My name is Noah and I enjoy playing the piano. One of the reasons I enjoy playing the piano is because of the unique sound it has. I also love music and it’s fun to be able to play the songs I like listening to. I love when I've been working on a complicated piece and then I play it correctly. It fills me with a sense of accomplishment. When I play the piano, everyone in the house can hear me play, which is really fun. One of the coolest features about the piano is that you can open up the top of the piano and see all the moving parts.
Noah practices diligently and is always prepared for his piano lessons. He is motivated, and challenges himself to learn new concepts and techniques. I was very impressed with his recent CD project because he prepared and recorded 17 songs! Noah is an excellent pianist, and I am grateful to be his teacher.
I like music because it always makes me feel happy when I am sad. I enjoy it because when I play on my guitar to people they have fun, especially my brother and sister. When i play to myself I always feel like I am getting better and better, and I like it!
Ayala has been studying with me at Orpheus for about a year and a half. In that time, I've seen her consistently improve as a guitarist and musician. She always brings a positive attitude to our lessons, and she always comes ready to play her best and learn more. Ayala shares her love for music with her family - her father Yarden often attends our lessons to support her and learn more about guitar himself, and her younger sister Avigail helped to present Ayala's first concert and host a bonus interview on Ayala's debut album.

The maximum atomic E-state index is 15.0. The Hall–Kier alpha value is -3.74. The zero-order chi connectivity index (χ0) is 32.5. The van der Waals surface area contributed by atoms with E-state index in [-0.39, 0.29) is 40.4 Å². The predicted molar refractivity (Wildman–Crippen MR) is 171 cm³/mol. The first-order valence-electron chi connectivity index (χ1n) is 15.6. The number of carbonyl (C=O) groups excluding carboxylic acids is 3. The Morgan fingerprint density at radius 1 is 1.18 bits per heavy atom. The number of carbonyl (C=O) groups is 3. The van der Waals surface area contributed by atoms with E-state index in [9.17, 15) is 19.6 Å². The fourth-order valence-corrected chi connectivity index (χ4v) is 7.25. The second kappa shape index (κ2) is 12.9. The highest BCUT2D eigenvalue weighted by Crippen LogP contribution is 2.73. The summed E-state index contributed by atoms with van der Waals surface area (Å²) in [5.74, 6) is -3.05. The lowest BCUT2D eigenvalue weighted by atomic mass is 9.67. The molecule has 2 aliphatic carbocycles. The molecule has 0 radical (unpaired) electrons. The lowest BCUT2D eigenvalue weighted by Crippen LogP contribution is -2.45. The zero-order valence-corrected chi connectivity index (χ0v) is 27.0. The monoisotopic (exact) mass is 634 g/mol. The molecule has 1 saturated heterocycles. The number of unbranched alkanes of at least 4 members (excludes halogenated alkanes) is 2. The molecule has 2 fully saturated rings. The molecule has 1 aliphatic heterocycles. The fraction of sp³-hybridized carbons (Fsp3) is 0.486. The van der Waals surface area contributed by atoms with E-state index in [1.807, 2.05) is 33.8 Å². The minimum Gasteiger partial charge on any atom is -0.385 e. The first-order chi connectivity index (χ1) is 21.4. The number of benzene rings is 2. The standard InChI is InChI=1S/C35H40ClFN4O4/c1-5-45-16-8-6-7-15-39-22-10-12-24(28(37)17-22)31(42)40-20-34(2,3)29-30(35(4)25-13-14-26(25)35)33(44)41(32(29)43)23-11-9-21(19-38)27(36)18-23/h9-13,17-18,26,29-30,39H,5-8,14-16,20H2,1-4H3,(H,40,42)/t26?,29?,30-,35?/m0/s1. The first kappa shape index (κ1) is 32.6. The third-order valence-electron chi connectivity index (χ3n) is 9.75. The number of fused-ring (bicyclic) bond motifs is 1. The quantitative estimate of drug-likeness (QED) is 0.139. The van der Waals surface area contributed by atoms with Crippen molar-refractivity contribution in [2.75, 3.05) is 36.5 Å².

Ayala just recently completed recording her first album entitled Deep In The Heart of Texas. Ayala sings and plays a variety of pieces on the album from a diverse array of musical cultures and styles, including selections from famous movies, pieces by great classical composers, and raw blues and folk music. This album features collaborations with professional musicians including cellist Sara Bravo and guitarist Michele Cotrufo, and was produced collaboratively by me and Yarden Mazor through the online digital audio platform, Bandlab.